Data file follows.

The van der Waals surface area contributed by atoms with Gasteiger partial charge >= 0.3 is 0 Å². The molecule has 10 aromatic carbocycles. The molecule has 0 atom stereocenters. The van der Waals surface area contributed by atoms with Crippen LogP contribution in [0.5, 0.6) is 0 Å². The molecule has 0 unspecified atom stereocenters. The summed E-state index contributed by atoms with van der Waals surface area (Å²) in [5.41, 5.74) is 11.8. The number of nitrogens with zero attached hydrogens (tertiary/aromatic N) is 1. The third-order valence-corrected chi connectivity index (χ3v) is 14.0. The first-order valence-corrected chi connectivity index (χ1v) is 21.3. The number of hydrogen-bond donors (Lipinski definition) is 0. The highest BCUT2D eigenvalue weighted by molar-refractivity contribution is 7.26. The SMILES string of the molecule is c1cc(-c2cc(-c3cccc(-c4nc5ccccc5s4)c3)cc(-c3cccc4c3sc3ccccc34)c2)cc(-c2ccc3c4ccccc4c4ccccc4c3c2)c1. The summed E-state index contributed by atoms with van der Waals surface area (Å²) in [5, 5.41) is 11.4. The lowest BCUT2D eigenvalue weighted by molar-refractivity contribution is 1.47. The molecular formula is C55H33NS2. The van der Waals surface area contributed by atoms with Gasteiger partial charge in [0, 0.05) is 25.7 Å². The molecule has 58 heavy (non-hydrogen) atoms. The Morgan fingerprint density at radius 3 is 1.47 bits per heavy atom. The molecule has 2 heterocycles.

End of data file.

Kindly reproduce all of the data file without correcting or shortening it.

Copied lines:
The van der Waals surface area contributed by atoms with Gasteiger partial charge >= 0.3 is 0 Å². The molecule has 10 aromatic carbocycles. The molecule has 0 atom stereocenters. The van der Waals surface area contributed by atoms with Crippen LogP contribution in [0.5, 0.6) is 0 Å². The molecule has 0 unspecified atom stereocenters. The summed E-state index contributed by atoms with van der Waals surface area (Å²) in [5.41, 5.74) is 11.8. The number of nitrogens with zero attached hydrogens (tertiary/aromatic N) is 1. The third-order valence-corrected chi connectivity index (χ3v) is 14.0. The first-order valence-corrected chi connectivity index (χ1v) is 21.3. The number of hydrogen-bond donors (Lipinski definition) is 0. The highest BCUT2D eigenvalue weighted by molar-refractivity contribution is 7.26. The SMILES string of the molecule is c1cc(-c2cc(-c3cccc(-c4nc5ccccc5s4)c3)cc(-c3cccc4c3sc3ccccc34)c2)cc(-c2ccc3c4ccccc4c4ccccc4c3c2)c1. The summed E-state index contributed by atoms with van der Waals surface area (Å²) in [5, 5.41) is 11.4. The lowest BCUT2D eigenvalue weighted by molar-refractivity contribution is 1.47. The molecular formula is C55H33NS2. The van der Waals surface area contributed by atoms with Gasteiger partial charge in [0, 0.05) is 25.7 Å². The molecule has 58 heavy (non-hydrogen) atoms. The Morgan fingerprint density at radius 3 is 1.47 bits per heavy atom. The molecule has 2 heterocycles.